2013-JUL: UNICEF issued Middle East & Africa report:
The report is titled: "Female Genital Mutilation/Cutting: A statistical overview and exploration of the dynamics of change":
FGM/C is now the preferred acronym used by UNICEF to refer to "Female Genital Mutilation/Cutting." They report that: 1
"FGM/C is concentrated in a swath of countries from the Atlantic Coast to the Horn of Africa, with wide variations in the percentage of girls and women cut, both within and across countries.
The report lists 29 countries in Africa and the Middle East where mutilation is commonly practiced. There are ten countries where this involves 75% or more of the female population. In order of decreasing estimated percentage of girls mutilated. the countries are:
Somalia where 98% of females are mutilated, to
Sierra Leone 88%,
Gambia 76%, and
Burkina Faso 76%.
The UNICEF report:
Estimates that 125 million girls and women alive today have experienced FGM/C in 29 countries across Africa and the Middle East.
Estimates that "as many as 30 million girls are at risk of being cut over the next decade if current trends continue."
It affects only about 1% of girls and women in Cameroon and Uganda.
FGM/C is usually performed by traditional practitioners, sometimes in unhygienic conditions with no professional medical training. In countries like Egypt, Kenya and Sudan it is being performed by medical providers.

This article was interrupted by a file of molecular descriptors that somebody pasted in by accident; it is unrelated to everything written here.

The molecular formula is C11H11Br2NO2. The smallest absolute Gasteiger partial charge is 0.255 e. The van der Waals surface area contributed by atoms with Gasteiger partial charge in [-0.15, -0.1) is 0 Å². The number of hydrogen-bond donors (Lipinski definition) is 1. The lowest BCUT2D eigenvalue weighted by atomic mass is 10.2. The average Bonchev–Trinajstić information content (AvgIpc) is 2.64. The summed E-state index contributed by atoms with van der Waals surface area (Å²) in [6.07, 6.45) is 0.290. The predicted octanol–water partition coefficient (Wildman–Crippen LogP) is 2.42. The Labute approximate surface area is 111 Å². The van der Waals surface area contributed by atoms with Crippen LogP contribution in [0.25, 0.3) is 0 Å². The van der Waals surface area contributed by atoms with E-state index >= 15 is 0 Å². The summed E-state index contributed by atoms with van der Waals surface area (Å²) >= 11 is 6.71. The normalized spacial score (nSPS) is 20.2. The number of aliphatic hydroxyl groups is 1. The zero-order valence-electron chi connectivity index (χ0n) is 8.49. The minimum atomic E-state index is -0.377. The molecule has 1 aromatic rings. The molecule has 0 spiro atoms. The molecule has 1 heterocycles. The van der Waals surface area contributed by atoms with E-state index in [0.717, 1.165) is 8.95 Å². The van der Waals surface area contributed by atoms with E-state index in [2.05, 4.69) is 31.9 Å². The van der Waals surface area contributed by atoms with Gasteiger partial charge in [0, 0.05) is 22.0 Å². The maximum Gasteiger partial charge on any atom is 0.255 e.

FGM/C is becoming less common in most of the 29 countries where it is widely performed. However, there has been little recent decline in Chad, Djibouti, Gambia, Guinea-Bissau, Mali, Senegal, Somalia, Sudan, and Yemen. 2,3
The religious connection:
There is a widespread belief that FGM/C is only practiced by Muslims. One convincing piece of evidence that the practice is found among other religions is found by comparing data from two countries.
Among girls and women:
In Togo, 21% of Muslims have undergone FGM/C compared with only 1% of Christians.
In Niger, only 2% of Muslims have undergone FGM/C compared with 55% of Christians.
In many other countries it is common for FGM/C to be practices at similar rates for persons of all religions.
In Eritrea, about 98% of Muslim girls and women aged 15 to 49 years have undergone FGM/C; so have about 89% of Roman Catholics and 83% of other Christians.
In Egypt, about 93% of Muslim girls and women have undergone FGM/C; as have 74% of Christians.
In Mali, about 89% of Muslim girls and women have undergone FGM/C; as have 84% of Christians,
In Eritrea, Mali, Mauritania and Guinea, most girls and women aged 15 to 49 regard FGM/C as a religious requirement. In Mauritania and Egypt, most boys and men also regard it to be a religious requirement.
The 2013 UNICEF report states that:
"In Egypt, for example, the most authoritative condemnation of FGM/C in Islam to date is the 2007 fatwa (religious edict) issued by the Al-Azhar Supreme Council of Islamic Research, explaining that FGM/C has no basis in Sharia (Islamic law) or any of its partial provisions, and that it is a sinful action that should be avoided. Several regional and national fatwas have followed in the years since. Their text was based on the original statement." 3